Script from Oregon Public Television program June 30 on the Paisley Caves discoveries



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Ore. Discovery Challenges Beliefs About First Humans

Until recently, most scientists believed that the first humans came to
the Americas 13,000 years ago. But new archaeological findings from a
cave in Oregon are challenging that assumption. Lee Hochberg of Oregon
Public Television reports on the controversial discovery.
Archaeologist Dennis Jenkins
National Science Foundation


LEE HOCHBERG, NewsHour correspondent: What archaeologist Dennis
Jenkins found in the Paisley Caves in south central Oregon may turn on
its head the theory of how and when the first people came to North
America.

Many scientists believe humans first came to this continent 13,000
years ago across a land bridge from Asia and they started the so-
called Clovis culture. But Jenkins says they may have been living in
these caves 1,000 years earlier, toward the end of the last ice age.

DENNIS JENKINS, archeologist: We certainly knew that people had lived
in the caves, but we did not have adequate dating to prove that they
were here at the end of the ice age.

LEE HOCHBERG: In 2002, he and his students at the University of Oregon
began excavating the caves looking for proof. They discovered 14,000-
year-old camel bones and signs they'd been butchered by humans. And
then, they found artifacts of the humans themselves.

DENNIS JENKINS: It even includes on the top of it what's probably a
chunk of feces.

LEE HOCHBERG: Although it was hardly the stuff of Indiana Jones.

DENNIS JENKINS: We were looking and hoping, of course, to find spear
points, evidence of their technology. Instead, what we found was the
perfect human signature, their coprolites. It was, if you will, the
perfect artifact.

LEE HOCHBERG: Coprolites are an archeology term for fossilized feces.
Jenkins says they're from humans, and they're more than 14,000 years
old.

DENNIS JENKINS: So this was the evidence we had dug all summer to get
to.

LEE HOCHBERG: It's not the first time this area of Oregon has given up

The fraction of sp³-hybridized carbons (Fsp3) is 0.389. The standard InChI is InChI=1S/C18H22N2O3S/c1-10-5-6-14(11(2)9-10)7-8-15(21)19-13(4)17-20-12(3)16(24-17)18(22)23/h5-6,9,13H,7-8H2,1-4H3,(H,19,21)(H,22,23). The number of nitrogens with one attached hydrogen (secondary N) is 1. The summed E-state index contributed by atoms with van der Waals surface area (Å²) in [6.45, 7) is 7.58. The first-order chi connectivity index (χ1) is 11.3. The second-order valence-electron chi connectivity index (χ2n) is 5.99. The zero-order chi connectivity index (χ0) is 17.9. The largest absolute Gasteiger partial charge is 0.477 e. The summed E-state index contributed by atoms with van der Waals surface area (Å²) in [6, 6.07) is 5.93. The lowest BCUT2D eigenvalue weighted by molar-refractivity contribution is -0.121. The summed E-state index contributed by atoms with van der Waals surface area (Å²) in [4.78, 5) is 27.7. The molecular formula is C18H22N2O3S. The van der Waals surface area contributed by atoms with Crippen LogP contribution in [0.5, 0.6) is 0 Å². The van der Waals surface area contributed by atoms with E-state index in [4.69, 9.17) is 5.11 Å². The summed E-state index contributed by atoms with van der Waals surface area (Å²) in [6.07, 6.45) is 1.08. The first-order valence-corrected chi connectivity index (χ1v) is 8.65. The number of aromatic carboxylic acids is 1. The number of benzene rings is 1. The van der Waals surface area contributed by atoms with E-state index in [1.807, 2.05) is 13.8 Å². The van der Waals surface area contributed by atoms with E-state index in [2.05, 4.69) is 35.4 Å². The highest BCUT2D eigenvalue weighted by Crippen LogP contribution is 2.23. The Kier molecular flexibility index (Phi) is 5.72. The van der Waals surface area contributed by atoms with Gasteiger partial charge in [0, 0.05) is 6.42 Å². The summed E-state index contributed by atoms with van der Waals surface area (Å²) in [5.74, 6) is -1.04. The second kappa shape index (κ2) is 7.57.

clues suggesting humans were here earlier. Seventy years ago, another
Oregon archaeologist, Luther Cressman, found these sandals in the cave
woven from sagebrush bark.

LUTHER CRESSMAN, archaeologist: Now, the interesting thing here is
that we have a toe flap. The toe fit in here.

LEE HOCHBERG: And he found stone tools that carbon dating suggested
were from the Pleistocene age, more than 13,000 years old.

LUTHER CRESSMAN: And to find these things down here at Fort Rock Cave,
at 13,200 years ago, means that the people were down in the great
basin before the last glaciation. That's why these things are so
important.

Human diet clues from DNA tests

LEE HOCHBERG: But other scientists said the evidence wasn't definitive
enough to prove humans were here at that time. And instead, the theory
of the land bridge took hold.

DENNIS JENKINS: I'm going to pull it out. It looks just like what it
is.

LEE HOCHBERG: In 2004, Jenkins and his colleagues took their new
evidence, the coprolites, to the university lab to see if modern
science could offer more answers. They found the coprolites reflected
a human diet.

DENNIS JENKINS: Here we have bone, some hair, vegetation, material.
Those are all good indicators that it's a human coprolite.

LEE HOCHBERG: Carbon dating showed three of the coprolites, and the
animal bones found with them were 14,300 years old. And DNA tests
showed six samples with distinct markers of ancient Native Americans.

Three hundred additional coprolites the team recovered are now being
analyzed. Jenkins says he's confident he's found the earliest evidence
of humans in North America, who look like either current Native
Americas or like Paleo-Indian people.

DENNIS JENKINS: They were probably somewhat shorter than we are, 5'5",